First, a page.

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Changing Attitudes Towards War: The Impact of the First World War


After the First World War the belief became substantially widespread among developed countries that the venerable institution of war should be abandoned from their affairs. It was an idea whose time had come. Historically, the war does not seem to have been all that unusual in its duration, destructiveness, grimness, political pointlessness, economic consequences or breadth. It does seem to have been unique in that (1) it was the first major war to be preceded by substantial, organized anti-war agitation, and (2) for Europeans, it followed an unprecedentedly peaceful century during which even war enthusiasts began, perhaps unknowingly, to appreciate the virtues of peace. Thus the war served as a necessary catalyst for opinion change. The process through which the change took place owes much to British war aims and to their efforts to get the United States into the war. The article concludes with some reflections on the historical movement of ideas.

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John Mueller , ‘The Essential Irrelevance of Nuclear Weapons: Stability in the Postwar World’, International Security, 13 (Fall 1988), pp. 5579.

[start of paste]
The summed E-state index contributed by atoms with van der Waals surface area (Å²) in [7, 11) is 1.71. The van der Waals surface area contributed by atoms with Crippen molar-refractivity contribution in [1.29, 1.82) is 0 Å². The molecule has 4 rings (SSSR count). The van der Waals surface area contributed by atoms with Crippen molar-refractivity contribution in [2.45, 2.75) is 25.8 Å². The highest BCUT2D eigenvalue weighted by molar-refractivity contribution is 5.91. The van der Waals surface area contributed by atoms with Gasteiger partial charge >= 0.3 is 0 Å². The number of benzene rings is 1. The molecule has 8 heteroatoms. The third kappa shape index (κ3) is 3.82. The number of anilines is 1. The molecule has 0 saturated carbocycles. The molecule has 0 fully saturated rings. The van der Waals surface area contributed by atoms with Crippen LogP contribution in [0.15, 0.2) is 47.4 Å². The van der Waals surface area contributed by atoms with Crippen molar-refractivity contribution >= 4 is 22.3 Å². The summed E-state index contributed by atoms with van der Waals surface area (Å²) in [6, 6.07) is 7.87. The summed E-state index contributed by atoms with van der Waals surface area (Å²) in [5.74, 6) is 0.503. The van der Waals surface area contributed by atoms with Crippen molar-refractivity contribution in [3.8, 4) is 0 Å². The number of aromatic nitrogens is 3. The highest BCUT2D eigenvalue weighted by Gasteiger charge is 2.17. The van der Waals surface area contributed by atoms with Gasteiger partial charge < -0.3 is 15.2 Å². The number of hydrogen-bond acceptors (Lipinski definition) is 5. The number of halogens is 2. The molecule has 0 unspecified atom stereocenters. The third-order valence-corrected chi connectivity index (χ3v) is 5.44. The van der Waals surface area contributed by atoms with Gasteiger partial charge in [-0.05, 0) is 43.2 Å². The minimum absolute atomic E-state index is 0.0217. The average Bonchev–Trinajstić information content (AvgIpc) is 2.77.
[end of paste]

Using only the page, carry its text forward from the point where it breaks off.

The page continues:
Robert L. Holmes , On War and Morality (Princeton, NJ: Princeton University Press, 1989).

Angus Maddison , ‘A Comparison of Levels of GDP Per Capita in Developed and Developing Countries, 1700–1980’, Journal of Economic History, 43 (1983), 30

Stephen Van Evera , ‘The Cult of the Offensive and the Origins of the First World War’, International Security, 9 (Summer, 1984), 58107

James Lee Ray , ‘The Abolition of Slavery and the End of International War’, International Organization, 43 (1989), 405–39.

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British Journal of Political Science
  • ISSN: 0007-1234
  • EISSN: 1469-2112
  • URL: /core/journals/british-journal-of-political-science
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